Where we work / Lebanon
The Syrian refugee crisis gripped our hearts, and we have decided to respond.
Though teaching children doesn’t fit the typical model that we have followed for more than three decades, when we saw the devastation that the war in Syria was creating, we knew we had to use our expertise to help. Many of our students in Lebanon have never been in a classroom because they have only known war. Our teachers are uniquely positioned to show deep and lasting love to their students by empowering them for a bright future.
Currently 1.5 million Syrian refugees find a safe haven in Lebanon, and our organization has shown up to help. We have opportunities in Lebanon; both short-term (summer) and long-term teaching positions are available.
How many hours per week will I work?
Teachers work roughly one to three hours per day on weekdays, for a weekly total, on average, of about seven to fifteen hours. Morning and afternoon classes meet Monday through Friday. Teachers conduct one or two classes each morning and each afternoon, lasting forty-five minutes each.
What is the working relationship like with other faculty and teachers?
There are frequent opportunities for engaging with other staff at our school. Most speak English well. The teachers’ lounge and staff meetings are great places to spark friendships with these colleagues.
What is the student demographic?
The students we work with in Lebanon are mostly Syrian, from refugee families.
What will my first week look like? How will you help me get my life overseas started?
New teachers move in, buy groceries, learn the layout of the neighborhood, and more. They also attend team meetings and training, including some introductory time at the school to get to know staff and other teachers.
What does ongoing professional/personal development look like?
Our teaching specialist guides teachers in their professional development. Teachers discuss what they’re learning about once a month at a team meeting, and they often support each other with teaching ideas and collaboration to help students.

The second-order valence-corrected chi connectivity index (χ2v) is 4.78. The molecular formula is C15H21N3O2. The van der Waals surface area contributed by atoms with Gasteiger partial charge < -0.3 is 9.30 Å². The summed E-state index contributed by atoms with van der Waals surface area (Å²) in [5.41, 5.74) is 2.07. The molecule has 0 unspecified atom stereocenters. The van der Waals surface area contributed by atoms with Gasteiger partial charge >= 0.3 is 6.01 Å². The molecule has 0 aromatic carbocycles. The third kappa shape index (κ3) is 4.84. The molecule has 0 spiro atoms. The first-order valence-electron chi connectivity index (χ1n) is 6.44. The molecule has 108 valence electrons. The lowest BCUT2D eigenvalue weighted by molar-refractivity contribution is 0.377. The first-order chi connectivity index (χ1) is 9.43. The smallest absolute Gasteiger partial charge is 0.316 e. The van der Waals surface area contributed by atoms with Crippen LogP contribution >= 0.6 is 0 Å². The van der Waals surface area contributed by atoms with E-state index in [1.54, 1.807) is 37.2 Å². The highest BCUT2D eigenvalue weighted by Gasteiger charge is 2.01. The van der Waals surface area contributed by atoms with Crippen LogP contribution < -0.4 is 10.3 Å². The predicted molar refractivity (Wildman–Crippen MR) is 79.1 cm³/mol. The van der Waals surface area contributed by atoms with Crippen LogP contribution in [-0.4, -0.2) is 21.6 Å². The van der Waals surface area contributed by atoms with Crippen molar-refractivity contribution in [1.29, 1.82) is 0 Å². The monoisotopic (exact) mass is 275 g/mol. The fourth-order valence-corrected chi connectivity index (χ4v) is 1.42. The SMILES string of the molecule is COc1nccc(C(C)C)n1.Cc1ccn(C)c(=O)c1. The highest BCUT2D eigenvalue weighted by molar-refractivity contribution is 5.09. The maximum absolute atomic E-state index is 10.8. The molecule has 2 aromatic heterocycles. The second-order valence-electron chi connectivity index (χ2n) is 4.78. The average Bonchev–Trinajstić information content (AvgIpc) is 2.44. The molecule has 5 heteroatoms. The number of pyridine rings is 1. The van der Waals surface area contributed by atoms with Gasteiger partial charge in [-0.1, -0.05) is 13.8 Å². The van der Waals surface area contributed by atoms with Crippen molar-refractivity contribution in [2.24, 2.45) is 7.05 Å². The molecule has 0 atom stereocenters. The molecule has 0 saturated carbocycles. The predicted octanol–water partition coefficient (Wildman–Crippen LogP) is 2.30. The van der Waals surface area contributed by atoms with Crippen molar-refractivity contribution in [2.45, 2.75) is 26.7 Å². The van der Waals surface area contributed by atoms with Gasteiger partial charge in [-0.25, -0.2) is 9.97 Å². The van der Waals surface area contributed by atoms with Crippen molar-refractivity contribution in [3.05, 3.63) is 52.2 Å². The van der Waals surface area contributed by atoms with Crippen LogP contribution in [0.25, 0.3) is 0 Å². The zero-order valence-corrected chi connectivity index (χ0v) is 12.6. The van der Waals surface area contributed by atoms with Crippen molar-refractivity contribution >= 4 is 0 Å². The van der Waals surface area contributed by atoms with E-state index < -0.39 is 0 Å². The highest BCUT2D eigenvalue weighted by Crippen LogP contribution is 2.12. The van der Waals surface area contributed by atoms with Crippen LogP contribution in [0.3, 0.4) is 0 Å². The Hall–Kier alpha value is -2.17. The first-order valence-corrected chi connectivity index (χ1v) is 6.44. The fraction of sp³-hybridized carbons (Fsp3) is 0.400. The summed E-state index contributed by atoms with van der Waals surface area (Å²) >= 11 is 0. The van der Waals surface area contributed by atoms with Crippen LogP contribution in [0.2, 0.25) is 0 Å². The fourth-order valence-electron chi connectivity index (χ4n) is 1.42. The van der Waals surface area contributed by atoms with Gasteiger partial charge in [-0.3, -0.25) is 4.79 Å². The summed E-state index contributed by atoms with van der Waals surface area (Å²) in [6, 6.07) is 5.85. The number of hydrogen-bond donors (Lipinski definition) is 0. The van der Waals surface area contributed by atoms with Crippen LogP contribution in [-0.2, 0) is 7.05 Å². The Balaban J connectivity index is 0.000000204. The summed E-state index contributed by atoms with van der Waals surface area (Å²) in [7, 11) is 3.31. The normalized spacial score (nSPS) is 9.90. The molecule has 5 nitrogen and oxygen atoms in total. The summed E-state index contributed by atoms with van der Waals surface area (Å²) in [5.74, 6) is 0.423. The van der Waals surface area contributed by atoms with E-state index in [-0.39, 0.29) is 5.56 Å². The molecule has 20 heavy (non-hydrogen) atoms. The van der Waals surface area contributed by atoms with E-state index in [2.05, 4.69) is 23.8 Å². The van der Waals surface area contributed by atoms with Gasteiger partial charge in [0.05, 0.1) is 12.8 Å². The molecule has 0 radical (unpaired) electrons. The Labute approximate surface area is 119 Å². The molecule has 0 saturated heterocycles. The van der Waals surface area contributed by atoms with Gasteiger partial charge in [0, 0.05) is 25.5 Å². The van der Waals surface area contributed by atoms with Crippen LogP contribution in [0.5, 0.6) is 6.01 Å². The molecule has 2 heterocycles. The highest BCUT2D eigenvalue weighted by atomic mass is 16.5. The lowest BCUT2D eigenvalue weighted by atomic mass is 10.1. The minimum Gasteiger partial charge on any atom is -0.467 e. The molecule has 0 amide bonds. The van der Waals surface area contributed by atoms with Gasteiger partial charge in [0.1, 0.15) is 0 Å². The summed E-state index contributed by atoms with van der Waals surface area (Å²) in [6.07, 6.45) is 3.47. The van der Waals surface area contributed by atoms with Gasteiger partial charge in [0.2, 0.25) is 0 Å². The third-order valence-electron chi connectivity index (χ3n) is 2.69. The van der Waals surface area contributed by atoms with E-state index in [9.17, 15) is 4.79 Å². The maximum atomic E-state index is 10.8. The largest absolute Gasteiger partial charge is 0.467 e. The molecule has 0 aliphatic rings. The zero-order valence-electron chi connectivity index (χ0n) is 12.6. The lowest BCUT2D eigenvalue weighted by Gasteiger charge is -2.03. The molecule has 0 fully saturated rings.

What is it like to raise a family overseas?
To date, we haven’t had any families on our team in Lebanon, but there are other foreign families in the area raising their children. Kids are a great connecting point to many families in the community and would open doors for great relationship-building opportunities.
What are some things I might do to contribute to my team if my spouse is teaching, but I’m not?
There are many important roles for non-teaching spouses as time allows. There is no shortage of opportunities for hospitality, engaging with people who want to practice English, or providing a listening ear. Hospitality is also highly valued with meals, game nights and other outings. Our non-teaching spouses put deep roots down in the local communities around campus as much as their varied responsibilities as a homeschool teacher, parent, spouse, and teammate allow.
What kind of housing will I have? How far away are housing options from the school and other teammates?
Teachers live in comfortable and spacious apartments within walking distance of teammates and the school. Generally, single teachers share an apartment with another single teacher of the same gender from the team.
What are some surprising things I might learn after the first 60 days?
The teachers often say that your heart will explode with love for the children.
What is the team structure like? How often are formal meetings, and what do they entail?
Teams meet weekly to enjoy a meal together, plan, and share encouragement. Informally, teams interact regularly to share life together, share meals, and hang out together with friends.